Many older adults may receive cancer screening that is unlikely to offer much benefit, suggest 2 new studies appearing in JAMA Internal Medicine.
In one study, researchers used data for 27 404 participants aged 65 years or older in the National Health Interview Survey from 2000 through 2010 to probe patterns of routine screening of prostate, breast, cervical, and colorectal cancer in the United States (Royce T et al. JAMA Intern Med. doi:10.1001/jamainternmed.2014.3895 [published online August 18, 2014]). Participants were grouped into those with low, intermediate, high, and very high risks of 9-year mortality, based on a validated mortality index.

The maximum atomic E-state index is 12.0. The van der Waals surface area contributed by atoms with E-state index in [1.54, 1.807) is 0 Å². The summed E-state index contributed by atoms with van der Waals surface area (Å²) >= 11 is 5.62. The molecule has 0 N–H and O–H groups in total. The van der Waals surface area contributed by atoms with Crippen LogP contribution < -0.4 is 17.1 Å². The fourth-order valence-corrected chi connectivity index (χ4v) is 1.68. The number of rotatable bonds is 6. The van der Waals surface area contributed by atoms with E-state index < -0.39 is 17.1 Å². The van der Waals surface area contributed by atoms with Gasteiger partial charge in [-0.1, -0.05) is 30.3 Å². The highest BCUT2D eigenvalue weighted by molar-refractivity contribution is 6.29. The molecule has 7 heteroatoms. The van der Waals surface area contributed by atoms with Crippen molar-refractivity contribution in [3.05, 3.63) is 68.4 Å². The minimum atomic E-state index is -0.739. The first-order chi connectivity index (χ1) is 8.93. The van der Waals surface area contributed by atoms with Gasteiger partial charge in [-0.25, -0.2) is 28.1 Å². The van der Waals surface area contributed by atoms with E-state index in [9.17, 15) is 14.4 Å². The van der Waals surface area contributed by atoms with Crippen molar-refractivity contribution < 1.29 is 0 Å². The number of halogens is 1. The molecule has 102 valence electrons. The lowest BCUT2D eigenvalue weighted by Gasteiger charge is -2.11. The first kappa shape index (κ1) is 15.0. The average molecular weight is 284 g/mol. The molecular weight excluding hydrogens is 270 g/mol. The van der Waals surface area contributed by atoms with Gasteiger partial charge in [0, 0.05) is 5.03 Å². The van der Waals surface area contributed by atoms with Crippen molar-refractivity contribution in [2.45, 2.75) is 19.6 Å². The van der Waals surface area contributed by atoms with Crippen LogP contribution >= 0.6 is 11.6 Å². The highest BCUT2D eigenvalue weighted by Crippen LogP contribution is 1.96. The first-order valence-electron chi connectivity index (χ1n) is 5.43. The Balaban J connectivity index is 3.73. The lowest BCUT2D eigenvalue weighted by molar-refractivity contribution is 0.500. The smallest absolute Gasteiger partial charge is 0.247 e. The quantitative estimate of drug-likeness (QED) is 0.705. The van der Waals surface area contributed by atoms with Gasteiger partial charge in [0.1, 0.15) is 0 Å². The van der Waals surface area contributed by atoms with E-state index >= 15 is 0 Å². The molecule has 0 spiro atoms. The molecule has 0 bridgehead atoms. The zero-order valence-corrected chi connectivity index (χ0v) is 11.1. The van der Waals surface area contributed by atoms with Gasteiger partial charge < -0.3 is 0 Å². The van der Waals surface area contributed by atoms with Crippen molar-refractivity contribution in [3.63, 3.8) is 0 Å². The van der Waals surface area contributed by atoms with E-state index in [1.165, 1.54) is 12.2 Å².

Stephenson J. Routine Cancer Screening in Older Adults May Offer Few Benefits. JAMA. 2014;312(10):989. doi:10.1001/jama.2014.12312
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